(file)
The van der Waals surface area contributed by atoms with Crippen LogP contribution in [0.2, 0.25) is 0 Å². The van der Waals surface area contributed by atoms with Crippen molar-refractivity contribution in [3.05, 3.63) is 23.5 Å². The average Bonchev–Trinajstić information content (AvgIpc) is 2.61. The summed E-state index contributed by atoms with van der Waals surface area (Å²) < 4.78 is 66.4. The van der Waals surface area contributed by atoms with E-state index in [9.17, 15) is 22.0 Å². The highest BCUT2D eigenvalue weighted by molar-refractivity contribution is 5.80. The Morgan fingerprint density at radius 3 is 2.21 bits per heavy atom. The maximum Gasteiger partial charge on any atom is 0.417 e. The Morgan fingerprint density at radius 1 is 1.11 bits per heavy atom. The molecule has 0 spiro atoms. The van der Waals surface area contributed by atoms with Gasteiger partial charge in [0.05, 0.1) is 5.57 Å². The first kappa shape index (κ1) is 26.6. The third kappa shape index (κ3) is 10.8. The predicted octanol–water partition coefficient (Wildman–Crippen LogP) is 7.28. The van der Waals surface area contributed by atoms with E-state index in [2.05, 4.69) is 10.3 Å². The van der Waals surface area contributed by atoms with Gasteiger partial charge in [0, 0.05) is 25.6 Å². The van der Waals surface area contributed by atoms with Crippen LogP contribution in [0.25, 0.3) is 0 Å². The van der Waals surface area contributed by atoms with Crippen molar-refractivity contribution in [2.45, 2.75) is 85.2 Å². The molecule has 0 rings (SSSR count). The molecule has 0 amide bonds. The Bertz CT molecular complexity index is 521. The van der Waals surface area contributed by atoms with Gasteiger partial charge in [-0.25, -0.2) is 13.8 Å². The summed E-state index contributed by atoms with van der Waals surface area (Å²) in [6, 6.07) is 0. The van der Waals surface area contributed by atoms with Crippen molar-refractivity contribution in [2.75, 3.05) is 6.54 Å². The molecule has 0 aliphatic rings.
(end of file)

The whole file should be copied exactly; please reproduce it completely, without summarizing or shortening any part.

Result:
The van der Waals surface area contributed by atoms with Crippen LogP contribution in [0.2, 0.25) is 0 Å². The van der Waals surface area contributed by atoms with Crippen molar-refractivity contribution in [3.05, 3.63) is 23.5 Å². The average Bonchev–Trinajstić information content (AvgIpc) is 2.61. The summed E-state index contributed by atoms with van der Waals surface area (Å²) < 4.78 is 66.4. The van der Waals surface area contributed by atoms with E-state index in [9.17, 15) is 22.0 Å². The highest BCUT2D eigenvalue weighted by molar-refractivity contribution is 5.80. The Morgan fingerprint density at radius 3 is 2.21 bits per heavy atom. The maximum Gasteiger partial charge on any atom is 0.417 e. The Morgan fingerprint density at radius 1 is 1.11 bits per heavy atom. The molecule has 0 spiro atoms. The van der Waals surface area contributed by atoms with Gasteiger partial charge in [0.05, 0.1) is 5.57 Å². The first kappa shape index (κ1) is 26.6. The third kappa shape index (κ3) is 10.8. The predicted octanol–water partition coefficient (Wildman–Crippen LogP) is 7.28. The van der Waals surface area contributed by atoms with E-state index in [2.05, 4.69) is 10.3 Å². The van der Waals surface area contributed by atoms with Gasteiger partial charge in [0, 0.05) is 25.6 Å². The van der Waals surface area contributed by atoms with Crippen LogP contribution in [0.25, 0.3) is 0 Å². The van der Waals surface area contributed by atoms with Crippen molar-refractivity contribution in [2.45, 2.75) is 85.2 Å². The molecule has 0 rings (SSSR count). The molecule has 0 amide bonds. The Bertz CT molecular complexity index is 521. The van der Waals surface area contributed by atoms with Gasteiger partial charge in [-0.25, -0.2) is 13.8 Å². The summed E-state index contributed by atoms with van der Waals surface area (Å²) in [6, 6.07) is 0. The van der Waals surface area contributed by atoms with Crippen molar-refractivity contribution in [2.75, 3.05) is 6.54 Å². The molecule has 0 aliphatic rings.